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The Type Of Mentor Every Working Woman Needs

The Career Advice Every Working Woman Needs To Know

The Type Of Mentor Every Working Woman Needs

Words: mater mea

Candace Matthews has held many enviable job titles in her career, but she didn't get there by herself. She lets us in on the power of a good mentor.

Before becoming the chief marketing office of Amway, a leading health and beauty company, Candace Matthews had a number of positions at many well-known companies, such as Coca-Cola and SoftSheen-Carson.

But her impressive career got its start when Matthews—then 26—joined General Mills as an assistant product manager. She was recruited by Ann Fudge, who later became CEO of marketing company Young & Rubicam. Fudge, a woman of color herself, became a much-needed mentor and friend as Matthews began navigating the often tricky waters of the corporate world.

 

That relationship has been invaluable to Matthews (the two women are still incredibly close), and it's one she encourages young women to find for themselves. Matthews gives some great insight on finding a mentor.

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"Find a mentor who is willing to be very honest. Many times, when you are so focused on driving your career, you don’t take the time to reflect on the good, the bad, and the ugly in yourself. A good mentor does that with you. She doesn’t allow you to say 'Oh, well, this was their part.' She'll say 'What was your part of the situation? Let’s talk about that. What are you going to do differently? Now come in here, cry, get it out, and put your game face back on, because you’re going back out there to deal with it.'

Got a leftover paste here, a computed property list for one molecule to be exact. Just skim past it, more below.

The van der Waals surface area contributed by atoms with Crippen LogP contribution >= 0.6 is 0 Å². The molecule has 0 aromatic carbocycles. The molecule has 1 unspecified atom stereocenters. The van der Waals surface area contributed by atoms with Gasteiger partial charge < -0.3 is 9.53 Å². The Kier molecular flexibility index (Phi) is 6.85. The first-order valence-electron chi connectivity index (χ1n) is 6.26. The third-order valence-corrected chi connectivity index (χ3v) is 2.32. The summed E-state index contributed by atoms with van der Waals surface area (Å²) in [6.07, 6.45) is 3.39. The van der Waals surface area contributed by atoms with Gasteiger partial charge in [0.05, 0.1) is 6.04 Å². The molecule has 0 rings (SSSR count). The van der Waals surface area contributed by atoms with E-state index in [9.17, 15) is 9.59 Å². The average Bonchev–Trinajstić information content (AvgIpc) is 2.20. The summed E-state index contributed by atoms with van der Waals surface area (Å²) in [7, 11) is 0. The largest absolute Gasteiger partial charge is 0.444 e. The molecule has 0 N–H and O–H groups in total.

"You want people to be very honest. You want people to say, 'This is the deal. Understand what’s going on around you.' And guess what? It’s not always going to be fair! So how do you distinguish yourself in a world that’s not always fair? You deal with it in a way that doesn’t compromise who you are or your values.

"Carla Harris at Morgan Stanley wrote a book called Expect to Win that talks about having both a mentor and a sponsor. A sponsor is the person inside your company telling decision-makers what they need to know about you. A mentor is someone who can be outside your company telling you what you need to know about yourself. You need both to help you navigate your career.

"When you’re in a job, understand that it’s a two-way street: what you are bringing to them and what skills they are helping you develop. You have to understand when the relationship is no longer mutually beneficial.

"Realize that we’ve both given and received the best that we can at this point. That way, you can look at your career and say 'What do I need to do next? What skills do I need to put in my arsenal? Where am I going to acquire those skills?' Then it becomes a journey versus staying in a role that’s no longer a benefit to each party.

Get more great advice from Candace Matthews by reading our profile on her.